B8: Lyons says Acuna homered in five consecutive games earlier this year. O'Brien: "Yeah, leadoff home runs!" ... In those five games, Acuna hit six home runs and all of them were hit in Atlanta, so Acuna actually "led off" no games with a home run. In fact, in the first game of the streak, Atlanta trailed 1-0 when he came to bat. And his home run in his second game came with two outs in the bottom of the second inning.

T9: Mookie lines out to Nick Markakis in right. (O'Brien at first thought the ball fell in safely, but even on the live feed, you could tell it was caught cleanly.) "Markakis has always been a very good defensive outfielder. Good arm. Not necessarily a hose out there, but very accurate." ... Have you ever heard of an outfielder's arm described as a "hose"?

Finally, take a look at these:

B2: Toussaint bats with an 0-2 count. O'Brien: "Eovaldi looking for that third strikeout today."

B4: Albies bats with an 1-2 count. O'Brien: "Eovaldi looking for that K again." (One pitch later, Lyons: "Looking for a punchout".)

B4: Swanson bats with a 1-2 count. O'Brien: "And the 1-2, as he looks for the K."

B6: Swanson bats with a 1-2 count. O'Brien: "And Kelly looking for the K."

B8: Swanson bats with an 0-2 count. O'Brien: "He's 0-2 here, on Swanson, trying to put him away. Two pitches later, NESN graphic: "In his last 4 outings, Barnes has thrown 37 fastballs and gotten 1 swing-and-miss." O'Brien: "Like a swing and a miss right here, 1-2."

B8: Acuna bats with a 2-2 count. O'Brien: "Looking for the whiff."

B9: Camargo bats with a 2-2 count. O'Brien: "Kimbrel looking for the punchout of Camargo."

I'll bet if you asked the Red Sox pitchers, they would prefer any kind of an out on the next pitch rather than however many it might take for a strikeout. O'Brien often says, when the Red Sox are at Fenway Park, that the fans are cheering for a strikeout. I doubt it. More than likely, they are cheering for an out.

Some great, but barely-related, music:

7 comments:

Bartman said...

Could these two guys be volunteers at NESN who have day jobs that take up a lot of their time?

Jim said...

I've been waiting for your critique of the Lyon "experience" and you didn't disappoint. O'Brien's parting gift at the end of last Wed. home game was announcing that Lyon's would be joining him on the road trip. My brain reflexively went "Jesus, 7 games with my thumb hovering over the mute button". And they did not disappoint. It is one thing when the broadcast team adds absolutely nothing to the "NESN Experience", but these 2 bring a wrecking ball. And O'Brien addresses him as "Psycho", like he's one of the "beloved".
Really, it's Captain Obvious joins Major Pain, and I don't understand why NESN cannot find better.

Steve Ferguson said...

Thank goodness for the MLB package on Directv—amazing how many good to great announcing teams work for other clubs. Listen to the Padres for example.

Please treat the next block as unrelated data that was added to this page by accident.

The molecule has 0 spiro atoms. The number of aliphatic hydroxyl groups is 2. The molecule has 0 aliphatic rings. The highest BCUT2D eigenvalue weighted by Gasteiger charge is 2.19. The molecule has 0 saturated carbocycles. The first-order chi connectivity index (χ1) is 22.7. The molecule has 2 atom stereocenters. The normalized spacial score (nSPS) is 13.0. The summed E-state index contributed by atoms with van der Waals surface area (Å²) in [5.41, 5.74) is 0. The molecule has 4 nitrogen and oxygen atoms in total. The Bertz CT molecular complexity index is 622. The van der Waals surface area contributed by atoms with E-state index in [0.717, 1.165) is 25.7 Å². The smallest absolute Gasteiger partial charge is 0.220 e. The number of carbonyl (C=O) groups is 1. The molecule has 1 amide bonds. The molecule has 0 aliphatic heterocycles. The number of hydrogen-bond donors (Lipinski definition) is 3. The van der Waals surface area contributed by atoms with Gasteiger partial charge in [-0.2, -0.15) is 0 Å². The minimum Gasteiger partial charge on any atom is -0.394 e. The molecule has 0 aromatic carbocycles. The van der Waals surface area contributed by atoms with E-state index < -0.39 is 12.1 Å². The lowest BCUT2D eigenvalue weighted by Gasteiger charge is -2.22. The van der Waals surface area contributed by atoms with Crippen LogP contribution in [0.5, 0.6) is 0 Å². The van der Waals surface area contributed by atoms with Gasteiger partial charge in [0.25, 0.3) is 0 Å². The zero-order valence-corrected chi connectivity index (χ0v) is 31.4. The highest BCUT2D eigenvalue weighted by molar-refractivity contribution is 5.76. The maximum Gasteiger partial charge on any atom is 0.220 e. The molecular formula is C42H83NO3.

D.Ing said...

While I enjoy your regular critiques of O'B's stream-of-consciousness narrative style, I think you have to give your fussiness about "leadoff" home runs a rest. Face it. "Leadoff" is a more generic term than you would like. A batter can lead off for his team or lead off an inning, but it's still leading off. And everyone knows what O'Brien means when he is talking about leadoff home runs by the home team's first hitter. Are you going to tell O'Brien that he can't say the pitcher walked the hitter if the hitter doesn't actually take a swing? Or at least "hit" a foul ball? This is a situation where, as professional linguists would tell you, usage determines correctness.

allan said...

Thanks for this comment. I know you are not defending OB, but it's still good to hear some negative feedback about those posts. (Will anyone defend OB?)

Is it "fussiness" to complain about the term "runners in scoring position"? That's supposed to mean a base runner who can score on any kind of hit, even a single. But in just about every single game, we see instances of runners not scoring from second on singles. We have seen runners not score from third on singles or not score from second on doubles! But we have seen runners score from first on doubles. It is a fact that every base runner is in scoring position. The batter himself is in scoring position, since it's possible for him to score on his own hit.

Are you going to tell O'Brien that he can't say the pitcher walked the hitter if the hitter doesn't actually take a swing?

That probably would not be the first thing I would say to him! ... This example does not make sense because a batter can walk on any number of pitches, from 4 to infinity, as long as there are four balls called.

I posted earlier this year (I think (perhaps it was in a gamethread or I was grumbling at my TV)) that I did not like a called strikeout being described as the pitcher "whiffing" or "fanning" someone, since those words refer to the supposed sound of the bat being swung and not connecting with the pitch for strike three.

I still think there is something different about the first batter of the game and the first batter in any of the other half-innings. The bottom of the first leadoff homers seem like the old Game Winning RBI stat of the 1980s (which NESN has apparently revived). Calling a home run that comes in the first or third or fifth inning a "game-winning home run" is wrong to my ears. A "game-winning" hit should be a hit that - right then and there - wins the game. When the home run is hit in the second inning, we don't know if it is a game-winner or not until the game is over! That is bizarre! ... Actually, that is the same situation as the pitcher "win". We do not decide who gets the win until the game is over.

Using "leadoff" the way it is used means that there can be two "leadoff" home runs in a game.

Face it. "Leadoff" is a more generic term than you would like.

Yes. It shouldn't be, but it is.

D.Ing said...

"Yes. It shouldn't be, but it is."

Kind of a mantra for baseball bloggers always, everywhere. We agree far more often on the "shouldn't be's."

That's why I keep reading.

laura k said...

amazing how many good to great announcing teams work for other clubs. Listen to the Padres for example.

We've watched the Sox exclusively on MLBTV, or the "Extra Innings" package that preceded it, for decades, as we don't live in New England. And I would have to say that very few teams have good announcers. Often the other teams' announcers are all right -- until their team scores or takes the lead, then they become insufferable. The great majority of announcers merely repeat cliches, misinformation, and gossip. I find that in general the profession has incredibly low standards.